Last week Julie and I attended a session of the Occupational Therapists’ Association looking at the benefits of humour in Aged Care. They also talked about the use of humour in diffusing difficult situations or situations with heightened emotions. It was held at the Selwyn Village, part of the Selwyn Foundation.
There are physical, social, and mental health benefits of humour. It increases joy, vitality, and resilience. One point they made was how laughing with others is far more powerful than laughing alone.
From a more medical point of view, humour stretches and relieves muscles in the whole body; it increases the intake of oxygen; can lower blood pressure; and can lessen mild depression and anxiety. Laughter is also thought to help with memory, possibly because of the resulting lower stress associated with it.
The session was presented by a group called the “Clown Doctors New Zealand”. These people are specially trained to bring humour into the medical, aged care, and dementia facilities that they visit. They all wear red noses but aren’t heavily made up in the way of a traditional clown, and so don’t seem intimidating.
The only clown doctor I knew of before this meeting was Patch Adams, acted wonderfully by the late Robin Williams in the movie “Patch Adams”. Patch Adams really was a medically trained doctor and he used clown humour to cheer up patients in the hospital in which he worked, helping their treatment and rehabilitation.
Clown Doctors NZ aren’t medical doctors but they do have extensive training in using humour to help people, and take into account the patient’s / resident’s medical and life history in deciding what humour would be appropriate.
The Clown Doctors are not free, so therefore won’t be an option for every medical facility or rest home. It seems to me that for them to be of therapeutic value, rather than just an entertainment role, they would be best to be visiting regularly and frequently.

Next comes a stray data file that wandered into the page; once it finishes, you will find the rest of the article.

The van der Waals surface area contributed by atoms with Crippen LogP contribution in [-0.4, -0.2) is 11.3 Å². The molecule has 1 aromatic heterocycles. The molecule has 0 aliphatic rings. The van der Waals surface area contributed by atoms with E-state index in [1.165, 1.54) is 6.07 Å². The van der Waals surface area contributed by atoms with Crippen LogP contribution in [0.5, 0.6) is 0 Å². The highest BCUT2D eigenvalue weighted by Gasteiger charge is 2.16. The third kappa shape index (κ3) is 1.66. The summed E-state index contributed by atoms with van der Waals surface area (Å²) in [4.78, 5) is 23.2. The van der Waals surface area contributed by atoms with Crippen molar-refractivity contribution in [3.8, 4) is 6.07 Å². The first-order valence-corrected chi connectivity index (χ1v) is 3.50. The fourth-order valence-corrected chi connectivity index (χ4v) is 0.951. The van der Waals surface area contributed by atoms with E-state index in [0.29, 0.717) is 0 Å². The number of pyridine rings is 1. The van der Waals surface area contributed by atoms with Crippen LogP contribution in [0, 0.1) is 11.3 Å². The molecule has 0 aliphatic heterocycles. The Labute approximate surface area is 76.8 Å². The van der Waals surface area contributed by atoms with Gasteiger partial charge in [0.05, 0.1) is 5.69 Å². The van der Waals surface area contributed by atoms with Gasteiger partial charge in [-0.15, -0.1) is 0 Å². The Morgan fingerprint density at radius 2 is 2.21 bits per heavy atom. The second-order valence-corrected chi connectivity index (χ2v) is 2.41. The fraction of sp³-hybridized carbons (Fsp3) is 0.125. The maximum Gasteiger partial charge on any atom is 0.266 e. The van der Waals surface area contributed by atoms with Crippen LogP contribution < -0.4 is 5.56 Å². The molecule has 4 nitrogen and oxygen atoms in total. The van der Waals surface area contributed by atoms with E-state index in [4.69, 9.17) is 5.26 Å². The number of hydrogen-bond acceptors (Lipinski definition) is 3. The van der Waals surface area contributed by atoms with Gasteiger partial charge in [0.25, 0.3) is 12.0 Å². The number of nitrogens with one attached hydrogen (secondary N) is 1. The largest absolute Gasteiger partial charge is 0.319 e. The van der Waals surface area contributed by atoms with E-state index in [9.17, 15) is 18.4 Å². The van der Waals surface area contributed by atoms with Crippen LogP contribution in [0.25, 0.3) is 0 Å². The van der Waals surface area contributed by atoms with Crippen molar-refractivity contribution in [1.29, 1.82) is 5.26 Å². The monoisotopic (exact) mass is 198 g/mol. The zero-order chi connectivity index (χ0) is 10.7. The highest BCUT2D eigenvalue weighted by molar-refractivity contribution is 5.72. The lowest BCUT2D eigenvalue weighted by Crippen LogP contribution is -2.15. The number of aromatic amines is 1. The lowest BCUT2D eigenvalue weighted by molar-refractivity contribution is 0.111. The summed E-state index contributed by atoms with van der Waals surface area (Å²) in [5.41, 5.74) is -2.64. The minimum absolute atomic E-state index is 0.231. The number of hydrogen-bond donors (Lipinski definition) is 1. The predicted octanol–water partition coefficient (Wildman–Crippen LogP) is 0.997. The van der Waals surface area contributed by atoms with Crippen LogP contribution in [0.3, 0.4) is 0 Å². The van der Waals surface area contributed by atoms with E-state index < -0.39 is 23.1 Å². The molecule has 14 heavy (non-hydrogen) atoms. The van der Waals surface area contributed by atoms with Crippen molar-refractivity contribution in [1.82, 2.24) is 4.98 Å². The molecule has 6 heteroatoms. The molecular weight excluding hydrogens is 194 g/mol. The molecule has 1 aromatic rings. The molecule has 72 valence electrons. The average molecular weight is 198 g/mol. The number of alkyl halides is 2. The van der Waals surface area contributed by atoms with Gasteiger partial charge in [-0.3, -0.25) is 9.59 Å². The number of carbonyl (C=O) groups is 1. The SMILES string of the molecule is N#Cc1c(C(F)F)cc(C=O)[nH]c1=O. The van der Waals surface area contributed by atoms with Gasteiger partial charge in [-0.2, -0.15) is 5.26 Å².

So what about those unable to regularly use the Clown Doctors? Clearly employing humour whilst caring, in my instance, for people living with dementia is a great thing to do. But I’m not a showman sort of personality, I’m just not. Perhaps a one-off session with the Clown Doctors could be just the ticket to teach myself and my colleagues how to be humourous and not feel self-conscious about it.
How else can we employ humour at work in the rest home or dementia facility, or for someone at home with a loved one?
I remember reading that people living with dementia can often be partial to slap-stick kind of humour. 'Laurel & Hardy' springs to mind. Or the programme 'Some Mother’s Do ‘Ave ‘Em'. Or 'Mr Bean'? Maybe watching such a comedy programme in place of the TV News would be beneficial? Most of the news we see/hear about is negative and does little for our sense of wellbeing - how much better to experience humour and feel uplifted?
And of course laughter is good for everyone, so we should all be on the lookout for more. I will be trying to find the funny side of the incidents that happen at work and see if I can turn a cross word or misunderstanding into an opportunity for a laugh.
See more about the Clown Doctors New Zealand
I have found at the dementia home I work at residents really enjoy the humour in our Mindjig Reads: Animals with Personality poems and story.